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Clearance is the volume of blood or plasma from which a drug would have to be completely removed to account for the fall in concentration.
Cl = Rate of elimination/Concentration
Thus, the clearance of a drug is used to describe the rate of removal by either excretion or metabolism. This is the total body clearance. Clearance may also be divided according to organs of elimination (e.g. renal clearance and hepatic clearance; in which case it is the amount of blood or plasma from which drug has been removed by that organ).
Total clearance = Cl (renal) + Cl (liver) + Cl (lung), etc
It is probably the most difficult pharmacokinetic term to understand. Related closely to Vd it is expressed as a volume/time (e.g. mL/min or L/hr). It is also not directly measured but calculated from the concentration and the rate with which the concentration falls. Because the rate of elimination of most drugs is proportional to the concentration, clearance is generally a constant value for most individuals. In contrast to the Vd, it is easy to visualise how clearance may be altered.
The clearance of a particular organ is a function of the blood flow through that organ and the proportion of the drug that is removed (the extraction ratio).
e.g. Cl (renal) = Renal Blood flow * Extraction ratio
Thus the renal clearance of most drugs will be reduced if renal blood flow is reduced (e.g. in shock). Clearance of certain therapeutic interventions can be directly measured. Later we will explore an example of dialysis in carbamazepine poisoning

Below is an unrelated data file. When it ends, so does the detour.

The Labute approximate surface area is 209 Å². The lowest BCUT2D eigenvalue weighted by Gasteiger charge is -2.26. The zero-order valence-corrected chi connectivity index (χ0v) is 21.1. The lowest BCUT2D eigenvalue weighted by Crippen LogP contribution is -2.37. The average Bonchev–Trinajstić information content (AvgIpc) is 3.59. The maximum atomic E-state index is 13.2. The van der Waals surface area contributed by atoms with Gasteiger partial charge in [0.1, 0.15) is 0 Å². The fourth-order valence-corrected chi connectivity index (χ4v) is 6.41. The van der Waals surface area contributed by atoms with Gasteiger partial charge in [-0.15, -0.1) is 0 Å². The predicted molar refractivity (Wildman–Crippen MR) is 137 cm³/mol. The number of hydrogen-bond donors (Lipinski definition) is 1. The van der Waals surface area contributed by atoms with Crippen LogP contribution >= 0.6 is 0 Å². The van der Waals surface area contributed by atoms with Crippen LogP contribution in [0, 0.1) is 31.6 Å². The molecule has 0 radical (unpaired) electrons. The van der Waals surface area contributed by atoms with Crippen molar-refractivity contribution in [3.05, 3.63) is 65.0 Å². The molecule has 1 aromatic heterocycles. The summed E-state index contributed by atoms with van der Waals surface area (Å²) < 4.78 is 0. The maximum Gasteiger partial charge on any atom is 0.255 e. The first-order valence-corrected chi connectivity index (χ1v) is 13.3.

(AKA: Elimination half-life)
The half life (t ½) is the time taken for the concentration of the drug to fall to half its original value. For most drugs, this is constant across a wide range of concentrations. For example, this means the same time is taken halve the concentration when the total amount is 10 grams as when the total amount is 10 milligrams. (This is first order kinetics.)
For most drugs used in therapeutic doses the body does not have to use all its capacity to metabolise or eliminate the drug. Instead, a fixed proportion of what ever concentration is presented to the metabolic process is removed. In this situation the concentration declines exponentially with time. (Figure 1). This is termed 1st order kinetics.
This is not the case for a few therapeutic drugs (phenytoin and alcohol) where all the enzyme capacity is being used (saturated). In this situation a fixed amount of drug is removed and the concentration falls in a linear fashion. (Zero order kinetics)
In first order kinetics the fall in blood concentrations is described with the exponential equation:
Cpt = Cp0 * e-kt
This equation can be manipulated to form other equations that describe various kinetic parameters. The most convenient manipulation is to transform it into a linear expression by using the natural logarithm (log to base 2) of each side.
lnCpt = lnCp0 - kt
This produces a straight line when concentrations are graphed with on a logarithmic y-axis.